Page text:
Stereotypical Evil Mothers-in-Law and Serial Culture

The late 90s and early 2000s saw the beginnings of Hindi soap operas such as Kahani Ghar Ghar Ki and Kyunki Saas Bhi Kabhi Bahoo Thee. A friend of mine used to be crazy about these serials and some of that craziness rubbed off on me for a while…luckily only for a while. Soon enough I realized that I couldn’t stand the melodrama one bit. There was a serial called Kahin Kisi Roz (Sudha Chandran’s evil looks may still be haunting me occasionally), which used to air at 8.30 or 9.00 PM. I was addicted to it (can’t think of a sane reason now) and since it used to come on during our dinner time, the TV would mostly be blaring away much to my mother’s annoyance. Luckily enough, they changed the timing to 10 PM and eventually I stopped watching it! Phew!!!

It was these serials that introduced me to the so called ‘evil’ mothers-in-law (MIL). Until then I had only seen the MILs in my family and there were anything but evil. I did not understand, then, why they were always portrayed as villainous characters in television series and movies…I still don’t have an answer even after having a mother-in-law of my own.

My MIL is very sweet but, unfortunately, her existence revolves around such characters from the numerous serials that she watches. When I first got to know her, I had no idea about her addiction to TV serials, but over the years I have realized that her go to pass time is watching and sometimes listening to these serials as she finishes up cooking and other chores around the house. Not one serial is void of melodrama: there’s always something evil brewing (mostly between women), accompanied by fighting and crying, but not one scene where the audience can actually relax and laugh. Another thing I have realized about these serials is that it doesn’t really matter if you miss a few episodes here and there. The stories move at a snail’s pace and if you can easily catch up after a few weeks or even a month.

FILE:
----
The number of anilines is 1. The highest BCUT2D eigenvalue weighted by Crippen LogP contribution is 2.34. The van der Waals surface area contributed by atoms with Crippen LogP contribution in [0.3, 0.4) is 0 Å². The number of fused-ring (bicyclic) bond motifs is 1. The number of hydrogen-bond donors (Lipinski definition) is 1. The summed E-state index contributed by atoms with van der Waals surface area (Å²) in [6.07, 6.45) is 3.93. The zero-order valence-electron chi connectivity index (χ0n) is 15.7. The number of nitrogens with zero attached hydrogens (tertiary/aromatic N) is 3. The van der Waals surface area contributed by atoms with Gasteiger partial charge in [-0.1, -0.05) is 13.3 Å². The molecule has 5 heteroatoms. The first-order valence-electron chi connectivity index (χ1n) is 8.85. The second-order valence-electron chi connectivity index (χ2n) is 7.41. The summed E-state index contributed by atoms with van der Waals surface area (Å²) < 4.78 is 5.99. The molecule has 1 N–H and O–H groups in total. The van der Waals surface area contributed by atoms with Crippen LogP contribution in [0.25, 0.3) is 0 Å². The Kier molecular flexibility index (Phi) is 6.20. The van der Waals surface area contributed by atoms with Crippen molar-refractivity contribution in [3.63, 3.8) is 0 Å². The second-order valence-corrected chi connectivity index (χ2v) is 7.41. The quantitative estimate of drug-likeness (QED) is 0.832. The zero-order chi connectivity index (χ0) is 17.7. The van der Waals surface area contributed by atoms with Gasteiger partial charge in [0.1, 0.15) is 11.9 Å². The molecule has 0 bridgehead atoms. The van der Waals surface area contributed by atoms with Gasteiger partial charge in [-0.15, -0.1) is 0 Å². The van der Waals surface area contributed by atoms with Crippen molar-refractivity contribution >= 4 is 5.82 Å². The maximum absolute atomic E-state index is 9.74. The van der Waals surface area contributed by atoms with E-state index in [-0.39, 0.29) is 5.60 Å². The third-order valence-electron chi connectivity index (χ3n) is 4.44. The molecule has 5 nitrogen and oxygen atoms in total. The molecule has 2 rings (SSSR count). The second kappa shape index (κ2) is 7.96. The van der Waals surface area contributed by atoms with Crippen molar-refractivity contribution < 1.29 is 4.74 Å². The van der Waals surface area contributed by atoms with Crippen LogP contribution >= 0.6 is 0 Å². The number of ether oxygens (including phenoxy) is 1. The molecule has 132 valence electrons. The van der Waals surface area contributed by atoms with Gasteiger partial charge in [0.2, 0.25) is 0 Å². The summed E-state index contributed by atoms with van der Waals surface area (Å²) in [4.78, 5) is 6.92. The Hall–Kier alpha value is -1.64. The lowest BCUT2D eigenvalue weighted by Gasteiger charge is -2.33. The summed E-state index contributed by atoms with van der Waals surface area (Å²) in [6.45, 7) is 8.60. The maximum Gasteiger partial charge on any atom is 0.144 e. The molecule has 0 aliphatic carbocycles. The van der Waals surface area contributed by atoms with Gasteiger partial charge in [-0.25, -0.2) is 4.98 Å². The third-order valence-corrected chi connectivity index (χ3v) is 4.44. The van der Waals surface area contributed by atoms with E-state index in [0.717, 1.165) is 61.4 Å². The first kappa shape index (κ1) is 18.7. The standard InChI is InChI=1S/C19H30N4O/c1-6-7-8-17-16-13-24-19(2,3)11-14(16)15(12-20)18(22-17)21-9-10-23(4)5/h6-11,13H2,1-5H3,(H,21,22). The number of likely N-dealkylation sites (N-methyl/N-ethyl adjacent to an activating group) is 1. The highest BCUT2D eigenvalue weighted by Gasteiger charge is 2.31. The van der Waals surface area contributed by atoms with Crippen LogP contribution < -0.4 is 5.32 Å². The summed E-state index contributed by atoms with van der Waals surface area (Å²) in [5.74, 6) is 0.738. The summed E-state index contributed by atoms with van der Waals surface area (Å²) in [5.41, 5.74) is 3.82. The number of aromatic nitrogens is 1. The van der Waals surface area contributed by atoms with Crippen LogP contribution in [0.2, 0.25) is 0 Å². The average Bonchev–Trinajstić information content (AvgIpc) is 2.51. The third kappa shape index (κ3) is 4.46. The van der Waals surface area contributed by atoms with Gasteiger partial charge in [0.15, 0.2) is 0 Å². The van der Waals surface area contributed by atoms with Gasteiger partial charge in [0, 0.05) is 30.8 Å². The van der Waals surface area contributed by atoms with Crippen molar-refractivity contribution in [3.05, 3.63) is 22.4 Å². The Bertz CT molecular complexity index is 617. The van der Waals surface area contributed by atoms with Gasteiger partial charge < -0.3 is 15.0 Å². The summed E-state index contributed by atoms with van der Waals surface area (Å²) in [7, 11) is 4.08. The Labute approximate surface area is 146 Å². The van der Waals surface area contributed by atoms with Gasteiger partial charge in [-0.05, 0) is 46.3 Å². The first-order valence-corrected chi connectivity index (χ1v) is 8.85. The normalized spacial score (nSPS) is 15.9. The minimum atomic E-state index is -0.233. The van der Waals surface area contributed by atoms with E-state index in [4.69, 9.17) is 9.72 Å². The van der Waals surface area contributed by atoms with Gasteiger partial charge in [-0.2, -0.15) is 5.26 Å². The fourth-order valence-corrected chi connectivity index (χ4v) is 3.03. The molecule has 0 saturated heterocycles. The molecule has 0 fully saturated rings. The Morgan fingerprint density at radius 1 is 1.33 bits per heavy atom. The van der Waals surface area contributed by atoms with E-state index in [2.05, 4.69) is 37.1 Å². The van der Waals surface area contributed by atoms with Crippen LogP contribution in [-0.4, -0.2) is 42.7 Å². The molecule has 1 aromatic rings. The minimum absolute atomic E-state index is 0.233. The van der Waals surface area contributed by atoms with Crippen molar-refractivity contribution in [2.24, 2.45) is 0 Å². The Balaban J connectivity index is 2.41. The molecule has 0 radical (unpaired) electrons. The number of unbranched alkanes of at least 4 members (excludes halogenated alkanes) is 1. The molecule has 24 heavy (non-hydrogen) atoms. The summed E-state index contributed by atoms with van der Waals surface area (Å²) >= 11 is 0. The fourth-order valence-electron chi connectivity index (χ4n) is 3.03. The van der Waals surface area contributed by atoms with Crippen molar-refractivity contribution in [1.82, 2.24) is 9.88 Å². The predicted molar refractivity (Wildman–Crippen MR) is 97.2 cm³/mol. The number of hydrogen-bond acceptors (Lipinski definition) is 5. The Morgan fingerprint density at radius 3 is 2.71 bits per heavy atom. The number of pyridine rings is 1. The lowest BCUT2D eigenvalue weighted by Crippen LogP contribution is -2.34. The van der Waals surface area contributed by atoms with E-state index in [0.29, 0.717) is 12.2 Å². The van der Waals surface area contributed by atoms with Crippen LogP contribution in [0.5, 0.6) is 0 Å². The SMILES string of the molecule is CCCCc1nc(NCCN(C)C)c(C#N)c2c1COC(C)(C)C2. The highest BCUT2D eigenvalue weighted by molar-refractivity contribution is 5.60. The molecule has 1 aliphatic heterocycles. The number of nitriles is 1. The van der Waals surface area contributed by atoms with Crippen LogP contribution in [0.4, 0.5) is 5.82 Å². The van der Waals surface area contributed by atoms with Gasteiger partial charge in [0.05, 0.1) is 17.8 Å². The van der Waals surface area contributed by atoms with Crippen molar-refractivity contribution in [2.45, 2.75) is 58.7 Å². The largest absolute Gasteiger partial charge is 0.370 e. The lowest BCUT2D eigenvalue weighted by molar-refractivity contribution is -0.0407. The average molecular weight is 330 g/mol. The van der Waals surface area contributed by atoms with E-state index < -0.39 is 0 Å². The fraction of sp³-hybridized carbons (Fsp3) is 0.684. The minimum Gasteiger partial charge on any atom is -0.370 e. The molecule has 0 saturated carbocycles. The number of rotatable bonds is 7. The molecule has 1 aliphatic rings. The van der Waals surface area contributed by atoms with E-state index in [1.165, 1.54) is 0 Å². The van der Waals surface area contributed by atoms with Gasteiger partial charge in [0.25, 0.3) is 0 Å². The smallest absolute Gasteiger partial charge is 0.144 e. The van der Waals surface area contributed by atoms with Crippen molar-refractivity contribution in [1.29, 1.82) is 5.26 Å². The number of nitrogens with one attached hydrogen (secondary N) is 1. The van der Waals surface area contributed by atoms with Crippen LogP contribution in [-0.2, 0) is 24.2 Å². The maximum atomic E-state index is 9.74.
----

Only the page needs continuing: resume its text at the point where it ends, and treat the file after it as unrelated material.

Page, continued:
And it is not like these serials end in a a few months, some of them keep going on and on for 5 years or more, no wonder they are called MEGA serials. I am not exaggerating. Whenever my MIL visits, I get acquainted or re-acquainted to the serials, because they keep running all day. She goes back to India after a 4-5 month stay, returns the next year, and what do I see? Many of the serials from the previous year(s) would still be running. The hero or heroine would have gone into a long coma, a twin would have appeared, or the main character would have had a sudden attack of amnesia and forgotten everything. And they all work together to challenge my sanity, poor me, who unfortunately can’t feign amnesia.

What amazes me is the talent of the writers who create these serials. How do they guys do it? And here, I struggle to come up with interesting topics to write about once a week. While talking about long-running serials, I would like to give an extra special mention to Days of Our Lives (turned 55 this month) and The Bold and the Beautiful (turned 34). I guess I should not be complaining about our Indian serials that run only for 5 years :-).

It is mighty ironic, but I’d like to end this week’s episode with this scene from a hilarious Malayalam serial called Akkara Kazchakal. The series very realistically portrays the lives of some Malayalees settled in the US. In this particular episode, the father (George) gets a connection to view Indian channels, particularly to introduce his naadu (land) and his culture to his American Born Confused Desi (ABCD) kids. Pretty soon, his wife gets addicted to all serials (like this old lady), to a point where she forgets to cook and sheds tears for dead characters, as though had she lost a loved one. The episode closes with this: